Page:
In a direct-expansion (DX) system, the evaporator is in direct contact with the air stream, so the cooling coil of the airside loop is also the evaporator of the refrigeration loop. The term “direct” refers to the position of the evaporator with respect to the airside loop.
The term “expansion” refers to the method used to introduce the refrigerant into the cooling coil. The liquid refrigerant passes through an expansion device (usually a valve) just before entering the cooling coil (the evaporator). This expansion device reduces the pressure and temperature of the refrigerant to the point where it is colder than the air passing through the coil.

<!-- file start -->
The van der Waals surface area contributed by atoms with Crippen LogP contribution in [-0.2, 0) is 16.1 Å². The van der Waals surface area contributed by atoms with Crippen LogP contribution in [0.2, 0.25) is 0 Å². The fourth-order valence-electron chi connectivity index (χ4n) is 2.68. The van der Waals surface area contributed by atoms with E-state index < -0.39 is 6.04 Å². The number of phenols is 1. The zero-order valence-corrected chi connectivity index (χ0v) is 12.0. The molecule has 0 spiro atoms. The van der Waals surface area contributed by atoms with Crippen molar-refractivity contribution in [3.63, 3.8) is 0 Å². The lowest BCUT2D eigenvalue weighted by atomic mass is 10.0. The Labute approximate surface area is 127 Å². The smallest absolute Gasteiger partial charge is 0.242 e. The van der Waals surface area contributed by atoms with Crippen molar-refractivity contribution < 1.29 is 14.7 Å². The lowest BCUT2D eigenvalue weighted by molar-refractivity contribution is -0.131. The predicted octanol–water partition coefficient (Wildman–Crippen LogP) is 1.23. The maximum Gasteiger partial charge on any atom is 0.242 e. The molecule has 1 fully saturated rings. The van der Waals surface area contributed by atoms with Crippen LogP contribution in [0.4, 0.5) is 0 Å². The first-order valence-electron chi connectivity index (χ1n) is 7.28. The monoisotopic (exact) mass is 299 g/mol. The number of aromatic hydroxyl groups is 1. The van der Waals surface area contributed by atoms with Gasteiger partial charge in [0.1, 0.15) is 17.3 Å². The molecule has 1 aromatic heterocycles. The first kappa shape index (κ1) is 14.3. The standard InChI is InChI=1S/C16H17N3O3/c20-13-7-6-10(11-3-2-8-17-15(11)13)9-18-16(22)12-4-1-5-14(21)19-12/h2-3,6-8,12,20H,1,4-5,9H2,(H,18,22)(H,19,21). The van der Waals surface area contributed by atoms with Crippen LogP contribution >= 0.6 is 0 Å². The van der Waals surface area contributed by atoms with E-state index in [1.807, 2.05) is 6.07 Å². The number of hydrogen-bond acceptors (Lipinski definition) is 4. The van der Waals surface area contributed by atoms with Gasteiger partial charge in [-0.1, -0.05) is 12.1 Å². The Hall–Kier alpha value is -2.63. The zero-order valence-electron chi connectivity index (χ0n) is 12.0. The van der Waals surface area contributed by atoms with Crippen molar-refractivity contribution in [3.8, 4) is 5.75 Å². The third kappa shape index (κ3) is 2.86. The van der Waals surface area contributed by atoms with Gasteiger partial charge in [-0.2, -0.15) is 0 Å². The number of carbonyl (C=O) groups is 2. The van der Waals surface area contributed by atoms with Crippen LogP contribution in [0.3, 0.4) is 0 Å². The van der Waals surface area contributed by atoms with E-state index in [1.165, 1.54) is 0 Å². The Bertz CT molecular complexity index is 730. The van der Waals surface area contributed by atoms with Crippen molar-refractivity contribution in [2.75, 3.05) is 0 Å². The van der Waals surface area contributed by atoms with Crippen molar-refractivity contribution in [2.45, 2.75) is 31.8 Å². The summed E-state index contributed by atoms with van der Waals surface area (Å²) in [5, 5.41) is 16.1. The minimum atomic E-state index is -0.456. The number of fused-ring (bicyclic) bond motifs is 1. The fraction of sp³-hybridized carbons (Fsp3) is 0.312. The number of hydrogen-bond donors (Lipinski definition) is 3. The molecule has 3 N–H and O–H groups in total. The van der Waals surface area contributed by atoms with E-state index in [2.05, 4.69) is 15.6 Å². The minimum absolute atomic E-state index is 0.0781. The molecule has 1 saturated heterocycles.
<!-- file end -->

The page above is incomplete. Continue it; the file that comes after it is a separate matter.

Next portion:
The components of the DX unitary system refrigeration loop (evaporator, compressor, condenser, expansion device and even some unit controls) may be packaged together, which provides for factory assembly and testing of all components, including the electrical wiring, the refrigerant piping, and the controls. This is called a Packaged DX system.
One of the most common reasons for selecting a DX system, especially a packaged DX system, is that, in a smaller building, it frequently has a lower installed cost than a chilled-water system because it requires less field labor and has fewer materials to install. Packaged DX systems that use air-cooled condensers can be located on the roof of a building, in a small equipment room, or even within the perimeter wall of the building.